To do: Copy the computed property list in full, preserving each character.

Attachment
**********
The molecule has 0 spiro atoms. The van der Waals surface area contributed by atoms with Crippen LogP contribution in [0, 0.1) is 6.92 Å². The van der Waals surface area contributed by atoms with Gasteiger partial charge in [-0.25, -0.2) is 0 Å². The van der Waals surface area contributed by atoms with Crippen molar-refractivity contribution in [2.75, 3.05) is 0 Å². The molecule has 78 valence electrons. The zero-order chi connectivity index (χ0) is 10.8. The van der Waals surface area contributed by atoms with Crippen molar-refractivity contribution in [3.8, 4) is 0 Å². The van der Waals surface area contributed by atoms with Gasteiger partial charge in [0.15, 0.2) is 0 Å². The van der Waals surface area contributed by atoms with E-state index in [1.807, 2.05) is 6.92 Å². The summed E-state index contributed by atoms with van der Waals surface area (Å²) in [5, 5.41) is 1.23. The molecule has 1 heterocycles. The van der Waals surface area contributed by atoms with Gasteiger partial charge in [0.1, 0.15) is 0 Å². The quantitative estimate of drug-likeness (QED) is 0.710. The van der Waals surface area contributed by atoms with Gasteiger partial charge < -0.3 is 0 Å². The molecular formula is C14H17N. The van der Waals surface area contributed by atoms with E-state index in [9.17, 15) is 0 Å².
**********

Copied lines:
The molecule has 0 spiro atoms. The van der Waals surface area contributed by atoms with Crippen LogP contribution in [0, 0.1) is 6.92 Å². The van der Waals surface area contributed by atoms with Gasteiger partial charge in [-0.25, -0.2) is 0 Å². The van der Waals surface area contributed by atoms with Crippen molar-refractivity contribution in [2.75, 3.05) is 0 Å². The molecule has 78 valence electrons. The zero-order chi connectivity index (χ0) is 10.8. The van der Waals surface area contributed by atoms with Crippen molar-refractivity contribution in [3.8, 4) is 0 Å². The van der Waals surface area contributed by atoms with Gasteiger partial charge in [0.15, 0.2) is 0 Å². The van der Waals surface area contributed by atoms with E-state index in [1.807, 2.05) is 6.92 Å². The summed E-state index contributed by atoms with van der Waals surface area (Å²) in [5, 5.41) is 1.23. The molecule has 1 heterocycles. The van der Waals surface area contributed by atoms with Gasteiger partial charge in [0.1, 0.15) is 0 Å². The quantitative estimate of drug-likeness (QED) is 0.710. The van der Waals surface area contributed by atoms with Gasteiger partial charge < -0.3 is 0 Å². The molecular formula is C14H17N. The van der Waals surface area contributed by atoms with E-state index in [9.17, 15) is 0 Å².